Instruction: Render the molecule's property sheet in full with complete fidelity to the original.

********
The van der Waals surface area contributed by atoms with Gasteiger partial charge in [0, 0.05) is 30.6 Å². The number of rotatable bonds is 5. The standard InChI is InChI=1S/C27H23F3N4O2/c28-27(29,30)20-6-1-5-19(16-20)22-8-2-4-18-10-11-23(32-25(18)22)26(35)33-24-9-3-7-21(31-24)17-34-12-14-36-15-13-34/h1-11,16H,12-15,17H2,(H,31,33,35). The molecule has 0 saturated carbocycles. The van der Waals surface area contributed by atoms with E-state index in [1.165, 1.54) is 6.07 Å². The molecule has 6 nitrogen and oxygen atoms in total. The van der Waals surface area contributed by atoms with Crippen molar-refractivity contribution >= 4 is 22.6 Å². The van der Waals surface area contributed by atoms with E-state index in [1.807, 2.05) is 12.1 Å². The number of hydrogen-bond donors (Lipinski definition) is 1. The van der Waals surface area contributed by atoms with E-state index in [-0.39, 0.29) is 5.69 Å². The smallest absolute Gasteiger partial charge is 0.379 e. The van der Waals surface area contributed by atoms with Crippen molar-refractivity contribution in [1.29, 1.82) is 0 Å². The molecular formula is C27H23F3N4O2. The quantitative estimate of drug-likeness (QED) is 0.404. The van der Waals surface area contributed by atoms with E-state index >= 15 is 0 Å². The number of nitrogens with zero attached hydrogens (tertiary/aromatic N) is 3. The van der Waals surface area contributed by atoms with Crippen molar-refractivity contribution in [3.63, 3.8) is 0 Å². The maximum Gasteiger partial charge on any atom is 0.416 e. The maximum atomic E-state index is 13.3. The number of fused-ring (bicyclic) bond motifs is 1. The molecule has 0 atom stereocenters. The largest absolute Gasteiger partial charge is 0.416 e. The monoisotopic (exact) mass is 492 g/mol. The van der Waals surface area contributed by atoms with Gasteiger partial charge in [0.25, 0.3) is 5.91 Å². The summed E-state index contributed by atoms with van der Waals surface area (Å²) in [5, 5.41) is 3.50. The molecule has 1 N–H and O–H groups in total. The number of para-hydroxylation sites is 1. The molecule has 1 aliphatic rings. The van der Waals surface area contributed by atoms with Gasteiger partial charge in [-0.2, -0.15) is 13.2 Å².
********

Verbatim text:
The van der Waals surface area contributed by atoms with Gasteiger partial charge in [0, 0.05) is 30.6 Å². The number of rotatable bonds is 5. The standard InChI is InChI=1S/C27H23F3N4O2/c28-27(29,30)20-6-1-5-19(16-20)22-8-2-4-18-10-11-23(32-25(18)22)26(35)33-24-9-3-7-21(31-24)17-34-12-14-36-15-13-34/h1-11,16H,12-15,17H2,(H,31,33,35). The molecule has 0 saturated carbocycles. The van der Waals surface area contributed by atoms with E-state index in [1.165, 1.54) is 6.07 Å². The molecule has 6 nitrogen and oxygen atoms in total. The van der Waals surface area contributed by atoms with Crippen molar-refractivity contribution >= 4 is 22.6 Å². The van der Waals surface area contributed by atoms with E-state index in [1.807, 2.05) is 12.1 Å². The number of hydrogen-bond donors (Lipinski definition) is 1. The van der Waals surface area contributed by atoms with E-state index in [-0.39, 0.29) is 5.69 Å². The smallest absolute Gasteiger partial charge is 0.379 e. The van der Waals surface area contributed by atoms with Crippen molar-refractivity contribution in [1.29, 1.82) is 0 Å². The molecular formula is C27H23F3N4O2. The quantitative estimate of drug-likeness (QED) is 0.404. The van der Waals surface area contributed by atoms with E-state index >= 15 is 0 Å². The number of nitrogens with zero attached hydrogens (tertiary/aromatic N) is 3. The van der Waals surface area contributed by atoms with Crippen molar-refractivity contribution in [3.63, 3.8) is 0 Å². The maximum Gasteiger partial charge on any atom is 0.416 e. The maximum atomic E-state index is 13.3. The number of fused-ring (bicyclic) bond motifs is 1. The molecule has 0 atom stereocenters. The largest absolute Gasteiger partial charge is 0.416 e. The monoisotopic (exact) mass is 492 g/mol. The van der Waals surface area contributed by atoms with Gasteiger partial charge in [0.25, 0.3) is 5.91 Å². The summed E-state index contributed by atoms with van der Waals surface area (Å²) in [5, 5.41) is 3.50. The molecule has 1 N–H and O–H groups in total. The number of para-hydroxylation sites is 1. The molecule has 1 aliphatic rings. The van der Waals surface area contributed by atoms with Gasteiger partial charge in [-0.2, -0.15) is 13.2 Å².